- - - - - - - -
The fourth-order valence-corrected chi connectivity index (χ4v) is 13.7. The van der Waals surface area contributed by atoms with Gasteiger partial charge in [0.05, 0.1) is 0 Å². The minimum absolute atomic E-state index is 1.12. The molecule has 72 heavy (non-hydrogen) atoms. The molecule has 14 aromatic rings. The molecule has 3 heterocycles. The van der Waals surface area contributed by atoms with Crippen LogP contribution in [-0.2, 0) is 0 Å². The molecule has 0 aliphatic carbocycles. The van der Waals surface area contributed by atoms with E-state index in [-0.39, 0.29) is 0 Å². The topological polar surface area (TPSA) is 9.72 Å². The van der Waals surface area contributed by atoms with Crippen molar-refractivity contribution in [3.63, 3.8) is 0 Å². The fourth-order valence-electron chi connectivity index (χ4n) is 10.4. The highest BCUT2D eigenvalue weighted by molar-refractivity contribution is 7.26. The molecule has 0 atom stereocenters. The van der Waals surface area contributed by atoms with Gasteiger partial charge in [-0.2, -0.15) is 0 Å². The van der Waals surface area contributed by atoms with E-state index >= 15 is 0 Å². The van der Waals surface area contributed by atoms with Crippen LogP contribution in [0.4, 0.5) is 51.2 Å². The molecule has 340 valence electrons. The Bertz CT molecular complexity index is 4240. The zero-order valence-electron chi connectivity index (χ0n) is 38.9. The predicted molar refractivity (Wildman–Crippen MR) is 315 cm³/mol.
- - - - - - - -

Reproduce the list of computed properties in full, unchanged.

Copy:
The fourth-order valence-corrected chi connectivity index (χ4v) is 13.7. The van der Waals surface area contributed by atoms with Gasteiger partial charge in [0.05, 0.1) is 0 Å². The minimum absolute atomic E-state index is 1.12. The molecule has 72 heavy (non-hydrogen) atoms. The molecule has 14 aromatic rings. The molecule has 3 heterocycles. The van der Waals surface area contributed by atoms with Crippen LogP contribution in [-0.2, 0) is 0 Å². The molecule has 0 aliphatic carbocycles. The van der Waals surface area contributed by atoms with E-state index in [-0.39, 0.29) is 0 Å². The topological polar surface area (TPSA) is 9.72 Å². The van der Waals surface area contributed by atoms with Crippen molar-refractivity contribution in [3.63, 3.8) is 0 Å². The fourth-order valence-electron chi connectivity index (χ4n) is 10.4. The highest BCUT2D eigenvalue weighted by molar-refractivity contribution is 7.26. The molecule has 0 atom stereocenters. The van der Waals surface area contributed by atoms with Gasteiger partial charge in [-0.2, -0.15) is 0 Å². The van der Waals surface area contributed by atoms with E-state index >= 15 is 0 Å². The van der Waals surface area contributed by atoms with Crippen LogP contribution in [0.4, 0.5) is 51.2 Å². The molecule has 340 valence electrons. The Bertz CT molecular complexity index is 4240. The zero-order valence-electron chi connectivity index (χ0n) is 38.9. The predicted molar refractivity (Wildman–Crippen MR) is 315 cm³/mol.